“When I started school, I had so much free time, and I wanted to do something else other than just watching the television and playing games,” Yuma Soerianto shared about how his inspiration for coding came about.
The 10-year-old is the genius behind trending games such as the Let’s Stack and Let’s Stack AR!. Yuma leapt to the fame as the youngest developer at Apple’s Worldwide Developer Conference in 2017 (WWDC17), where he was singled out by Apple‘s CEO. Tim Cook was floored that Yuma had developed an app to help his parents work out the price for goods and souvenirs by adding the local sales tax and calculating the currency conversion. To top things off he did it all while on the flight from Melbourne to San Francisco.
The young whiz was recently invited to pop by Apple’s flagship store in Singapore as a guest coding instructor while he was here on a holiday with his parents.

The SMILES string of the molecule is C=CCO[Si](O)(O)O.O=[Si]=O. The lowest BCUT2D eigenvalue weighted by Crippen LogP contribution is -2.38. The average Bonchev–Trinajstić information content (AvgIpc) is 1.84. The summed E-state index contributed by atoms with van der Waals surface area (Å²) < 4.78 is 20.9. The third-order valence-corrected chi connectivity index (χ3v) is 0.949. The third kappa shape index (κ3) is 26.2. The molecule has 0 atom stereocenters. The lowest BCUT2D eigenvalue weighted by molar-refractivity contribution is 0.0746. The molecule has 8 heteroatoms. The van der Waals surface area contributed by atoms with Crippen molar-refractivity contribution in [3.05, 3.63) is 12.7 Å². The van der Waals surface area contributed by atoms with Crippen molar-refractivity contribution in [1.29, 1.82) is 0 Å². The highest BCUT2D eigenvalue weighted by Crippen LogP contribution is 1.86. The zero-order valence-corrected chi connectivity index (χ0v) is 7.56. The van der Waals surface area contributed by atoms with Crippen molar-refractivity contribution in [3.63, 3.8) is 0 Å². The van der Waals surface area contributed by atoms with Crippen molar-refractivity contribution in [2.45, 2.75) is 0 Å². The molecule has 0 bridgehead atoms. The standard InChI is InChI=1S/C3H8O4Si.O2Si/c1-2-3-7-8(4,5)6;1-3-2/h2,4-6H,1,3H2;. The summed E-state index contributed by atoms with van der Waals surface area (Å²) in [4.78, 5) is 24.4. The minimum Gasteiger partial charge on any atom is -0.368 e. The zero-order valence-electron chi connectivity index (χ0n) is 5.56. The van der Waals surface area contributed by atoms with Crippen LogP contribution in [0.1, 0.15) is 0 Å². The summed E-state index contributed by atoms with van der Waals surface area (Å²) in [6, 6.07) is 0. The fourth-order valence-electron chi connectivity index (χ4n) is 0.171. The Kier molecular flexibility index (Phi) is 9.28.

As the WWDC17 scholarship winner jokingly shared about how his friends would ask him to make apps of their interests, we asked if he would consider himself to be an expert. He humbly replied, “I’m a normal kid, just like everyone else, except I just make apps and I just have a passion for coding.”
For a ten-year-old, Soerianto has a curiously firm grasp on what it takes to make an app successful. He affords that while there are many aspects to it, an application is successful when it is useful, basic, and responsive. “It should not take many taps to be able to do just one action, neither should it take too long to react when one taps on something’, he says.
When asked about one application he would personally wish to create, Soerianto responded that he would develop one to take care of the house so “I can just sit back and relax”. That’s something most of us can get on board with, I’m sure.
For anyone aspiring to develop their own apps, Yuma advises you to be curious in order to spark innovative applications, and to plan ahead. “Sketching out your applications or projects before you make them makes coding a lot easier if you know what you’re doing,” he explained.